Air is a combination of approximately 75% nitrogen and 25% oxygen by weight. Unlike oxygen, the nitrogen does not react (combust) but it still absorbs a portion of the heat and therefore creates a cooler flame.

During the firing of a gas kiln there are a trio of atmospheres that have to be controlled to achieve both a rise in temperature and the desired glaze results. The first, and most important, atmosphere is neutral. It is only in a neutral atmosphere that perfect combustion can be attained. A neutral atmosphere is the most fuel-efficient firing possible.

If the amount of air is increased, or the amount of fuel is decreased, from a neutral firing, the mixture becomes fuel-lean and the flame is shorter and clearer. The gas kiln has now entered an oxidizing atmosphere and the rate of temperature rise will decrease.

If the fuel supply is increased or the air supply is decreased the atmosphere becomes fuel-rich and reduction begins. The flame becomes long and smoky and incomplete combustion occurs. The result is an excess of carbon, which combines with the remaining oxygen and creates carbon monoxide. To convert back to its natural state of carbon dioxide, the carbon takes oxygen from the metal oxides in the glaze, thus altering the finished colour of the glaze. The rate of temperature rise will also diminish under these conditions.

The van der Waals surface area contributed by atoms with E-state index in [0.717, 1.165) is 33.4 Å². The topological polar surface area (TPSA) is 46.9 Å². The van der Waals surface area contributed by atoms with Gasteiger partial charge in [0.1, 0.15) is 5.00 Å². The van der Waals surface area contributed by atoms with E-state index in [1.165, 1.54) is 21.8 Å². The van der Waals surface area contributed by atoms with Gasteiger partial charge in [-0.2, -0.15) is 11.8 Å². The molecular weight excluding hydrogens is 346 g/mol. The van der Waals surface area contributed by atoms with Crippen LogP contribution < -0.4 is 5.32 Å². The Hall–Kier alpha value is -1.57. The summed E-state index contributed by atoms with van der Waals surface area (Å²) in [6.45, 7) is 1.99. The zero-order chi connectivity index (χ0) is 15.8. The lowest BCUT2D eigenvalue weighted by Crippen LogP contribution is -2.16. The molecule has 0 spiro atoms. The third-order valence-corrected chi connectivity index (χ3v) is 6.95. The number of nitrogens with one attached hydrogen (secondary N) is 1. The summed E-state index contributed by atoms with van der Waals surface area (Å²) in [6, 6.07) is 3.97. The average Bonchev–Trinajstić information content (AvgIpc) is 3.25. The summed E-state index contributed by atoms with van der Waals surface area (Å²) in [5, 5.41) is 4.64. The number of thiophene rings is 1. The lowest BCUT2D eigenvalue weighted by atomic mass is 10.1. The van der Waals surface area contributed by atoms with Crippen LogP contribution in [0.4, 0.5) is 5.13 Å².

Regardless of the atmosphere necessary for the results you desire for your work, a higher level of efficiency and fuel savings may be attained by firing to a neutral atmosphere whenever possible . With the enormous increases we have seen and will continue to see in fuel costs, it might become highly desirable to buy an oxygen probe and maintain a neutral atmosphere for at least part of your firings.

Oxidation/Reduction- is the result of the colour in your glaze.

Oxidation Atmosphere: A mixture of fuel and air where there is a significant excess of oxygen from the air relative to the fuel; defined (somewhat arbitrarily) as more than 3% excess oxygen.

Neutral Atmosphere: A theoretical mixture of fuel and air where there is a perfect balance between the amount of fuel and the amount of oxygen from air necessary to burn that fuel.